Geoscience Australia will have a hard time showing it achieved value for money for a $1.18 billion satellite positioning system, a report from the national audit office says.
The government’s geoscientific research agency in 2022 awarded the 19-year contract to Lockheed Martin Australia to delivery the Southern Positioning Augmentation Network (SouthPAN).
The aim of the network is to boost the accuracy of global navigation satellites for a range of uses including agriculture, construction, automation, intelligent transport systems, and location-based services on smartphones across Australia and New Zealand.
In winning the contract, Lockheed Martin, which in December 2016 had already received $12 million to trial the technology, beat out the only other tenderer.
The economic benefits of the procurement, initially estimated at $6.2 billion – and currently $7.6 billion – over 30 years, were predicted to flow from automation benefits across a variety of sectors.
But Auditor General Grant Hehir says GA will find it hard to demonstrate value for money over the life of the contract.
“The performance framework for Geoscience Australia to demonstrate that the implementation of SouthPAN will generate benefits and achieve the outcomes of the contract is not effective,” he says.
Performance framework ‘not effective’
SouthPAN’s procurement by GA between 2020 and 2022 was ‘largely effective’ and compliant with commonwealth procurement rules, Mr Hehir says in a report handed down this week.
However, he noted “Geoscience Australia did not effectively manage the perceived conflict of interest in relation to an incumbent provider tendering for a new contract”.
The rvial bid was also ‘significantly less’ than Lockheed Martin’s with an average variance of $82.94m, the report says. While this was identified as a weakness for Lockheed, the information wasn’t included in the Tender Evaluation Report.
Due to the limitations in the study that estimated economic benefits of $6.2 billion over the next 30 years, Geoscience Australia will find it challenging to demonstrate value for money over the life of the contract.Auditor General Grant Hehir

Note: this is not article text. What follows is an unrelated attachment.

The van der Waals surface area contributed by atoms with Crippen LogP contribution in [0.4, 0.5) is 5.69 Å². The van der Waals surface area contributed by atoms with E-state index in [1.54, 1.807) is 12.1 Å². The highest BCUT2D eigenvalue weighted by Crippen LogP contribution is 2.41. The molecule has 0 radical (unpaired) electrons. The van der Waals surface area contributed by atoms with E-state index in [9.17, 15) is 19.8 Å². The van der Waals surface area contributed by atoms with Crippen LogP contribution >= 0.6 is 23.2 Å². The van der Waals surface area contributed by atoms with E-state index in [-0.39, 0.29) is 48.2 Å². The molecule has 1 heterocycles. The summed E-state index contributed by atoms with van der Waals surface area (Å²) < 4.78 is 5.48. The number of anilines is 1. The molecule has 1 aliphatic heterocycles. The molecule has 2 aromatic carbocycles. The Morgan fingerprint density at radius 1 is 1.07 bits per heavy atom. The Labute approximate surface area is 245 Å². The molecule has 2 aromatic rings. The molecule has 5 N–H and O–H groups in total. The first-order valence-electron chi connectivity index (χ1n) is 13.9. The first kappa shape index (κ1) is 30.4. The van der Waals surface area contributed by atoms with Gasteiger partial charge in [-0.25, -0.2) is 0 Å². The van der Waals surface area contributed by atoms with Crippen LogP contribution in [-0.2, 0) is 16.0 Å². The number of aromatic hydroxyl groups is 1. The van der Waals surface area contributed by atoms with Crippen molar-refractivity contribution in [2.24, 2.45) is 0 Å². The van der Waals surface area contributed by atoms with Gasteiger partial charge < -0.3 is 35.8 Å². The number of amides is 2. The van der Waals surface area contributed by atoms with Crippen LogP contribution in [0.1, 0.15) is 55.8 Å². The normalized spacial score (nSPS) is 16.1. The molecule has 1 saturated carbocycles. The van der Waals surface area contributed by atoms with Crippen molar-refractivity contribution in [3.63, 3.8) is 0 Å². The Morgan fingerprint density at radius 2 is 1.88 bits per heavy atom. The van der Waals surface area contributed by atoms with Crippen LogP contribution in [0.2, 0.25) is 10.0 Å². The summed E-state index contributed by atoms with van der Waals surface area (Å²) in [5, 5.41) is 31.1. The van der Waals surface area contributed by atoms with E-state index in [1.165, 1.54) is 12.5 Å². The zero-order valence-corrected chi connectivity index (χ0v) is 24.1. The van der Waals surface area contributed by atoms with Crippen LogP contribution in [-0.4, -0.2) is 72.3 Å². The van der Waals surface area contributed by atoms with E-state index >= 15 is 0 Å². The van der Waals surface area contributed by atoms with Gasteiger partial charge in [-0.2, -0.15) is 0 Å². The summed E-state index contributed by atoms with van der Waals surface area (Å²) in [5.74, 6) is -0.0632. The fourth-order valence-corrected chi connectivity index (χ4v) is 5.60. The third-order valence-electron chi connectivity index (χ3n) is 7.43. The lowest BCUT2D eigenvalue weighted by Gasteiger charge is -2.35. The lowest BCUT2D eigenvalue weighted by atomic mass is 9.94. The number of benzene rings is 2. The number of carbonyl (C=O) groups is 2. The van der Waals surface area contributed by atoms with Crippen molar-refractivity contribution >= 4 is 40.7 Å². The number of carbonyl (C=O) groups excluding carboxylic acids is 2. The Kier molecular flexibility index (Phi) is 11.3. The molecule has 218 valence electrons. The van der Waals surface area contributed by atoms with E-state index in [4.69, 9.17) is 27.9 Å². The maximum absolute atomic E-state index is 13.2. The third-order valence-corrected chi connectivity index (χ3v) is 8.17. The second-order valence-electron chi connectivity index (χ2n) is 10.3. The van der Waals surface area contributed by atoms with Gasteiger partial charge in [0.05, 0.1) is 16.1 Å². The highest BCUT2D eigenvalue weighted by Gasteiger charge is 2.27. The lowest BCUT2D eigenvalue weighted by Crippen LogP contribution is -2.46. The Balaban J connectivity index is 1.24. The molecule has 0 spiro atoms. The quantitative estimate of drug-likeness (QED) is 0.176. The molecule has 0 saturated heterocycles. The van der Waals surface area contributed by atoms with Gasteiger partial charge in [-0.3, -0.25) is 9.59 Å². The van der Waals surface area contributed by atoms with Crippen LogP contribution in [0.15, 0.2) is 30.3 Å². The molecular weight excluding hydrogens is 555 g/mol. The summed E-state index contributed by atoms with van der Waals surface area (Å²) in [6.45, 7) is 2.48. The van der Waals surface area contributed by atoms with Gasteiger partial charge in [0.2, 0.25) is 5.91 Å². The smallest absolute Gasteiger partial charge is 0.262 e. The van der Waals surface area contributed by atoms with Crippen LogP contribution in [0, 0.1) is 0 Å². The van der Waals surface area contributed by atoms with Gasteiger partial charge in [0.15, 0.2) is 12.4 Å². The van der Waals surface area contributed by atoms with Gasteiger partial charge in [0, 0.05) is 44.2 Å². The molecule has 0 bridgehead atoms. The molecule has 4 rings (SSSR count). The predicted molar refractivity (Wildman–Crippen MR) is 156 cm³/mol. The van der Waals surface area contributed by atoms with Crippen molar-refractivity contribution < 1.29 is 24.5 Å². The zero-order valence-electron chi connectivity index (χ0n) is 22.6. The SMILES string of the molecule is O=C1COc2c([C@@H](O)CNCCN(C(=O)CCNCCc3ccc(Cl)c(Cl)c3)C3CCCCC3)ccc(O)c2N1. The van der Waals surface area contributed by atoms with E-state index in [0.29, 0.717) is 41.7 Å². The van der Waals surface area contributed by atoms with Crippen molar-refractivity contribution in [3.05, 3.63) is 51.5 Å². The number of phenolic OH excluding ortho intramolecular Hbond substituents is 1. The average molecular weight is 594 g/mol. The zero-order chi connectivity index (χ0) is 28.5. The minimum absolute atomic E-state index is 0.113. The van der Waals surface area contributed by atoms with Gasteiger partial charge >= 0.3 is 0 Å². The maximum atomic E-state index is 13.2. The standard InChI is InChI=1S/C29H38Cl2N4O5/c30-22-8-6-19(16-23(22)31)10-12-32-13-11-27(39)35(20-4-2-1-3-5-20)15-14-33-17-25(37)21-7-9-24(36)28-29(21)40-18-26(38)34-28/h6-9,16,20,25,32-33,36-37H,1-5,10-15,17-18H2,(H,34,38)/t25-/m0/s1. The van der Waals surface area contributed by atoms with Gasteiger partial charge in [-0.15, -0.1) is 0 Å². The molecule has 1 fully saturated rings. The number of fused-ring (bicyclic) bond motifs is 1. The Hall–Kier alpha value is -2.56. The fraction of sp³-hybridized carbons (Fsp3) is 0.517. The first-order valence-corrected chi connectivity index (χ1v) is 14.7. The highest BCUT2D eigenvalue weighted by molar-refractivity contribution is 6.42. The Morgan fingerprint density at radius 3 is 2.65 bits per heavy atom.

In seeking funding from the Australian Government, GA estimated $6.2 billion in benefits to the Australian economy, but Mr Hehir questioned the study used to support that statement.
“Due to the limitations in the study that estimated economic benefits of $6.2 billion over the next 30 years, Geoscience Australia will find it challenging to demonstrate value for money over the life of the contract,” he said.
The report says contract negotiations resulted in Geoscience Australia achieving its minimum fall-back
position, paying $32 million more and transferring non-insurable liability to the Commonwealth.
Geoscience Australia has accepted all the report’s recommendations for improvement, including improving future procurement processes, and says the audit was a valuable opportunity for it to reflect on what could have been done better.
“We particularly agree that improved consistency in the documentation of our decisions would have enabled us better to demonstrate the steps we took to comply with the Commonwealth Procurement Rules,” it says.
GA says SouthPAN’s early Open Services have been available for over a year and are already being accessed by diverse industry sectors, and technology delivered via the program will be transformational for the citizens and economies of Australia and New Zealand.
“GA is confident that value for money will be realised for SouthPAN over the life of the system, even though there will be challenges to quantify the economic benefits realised empirically,” it said.
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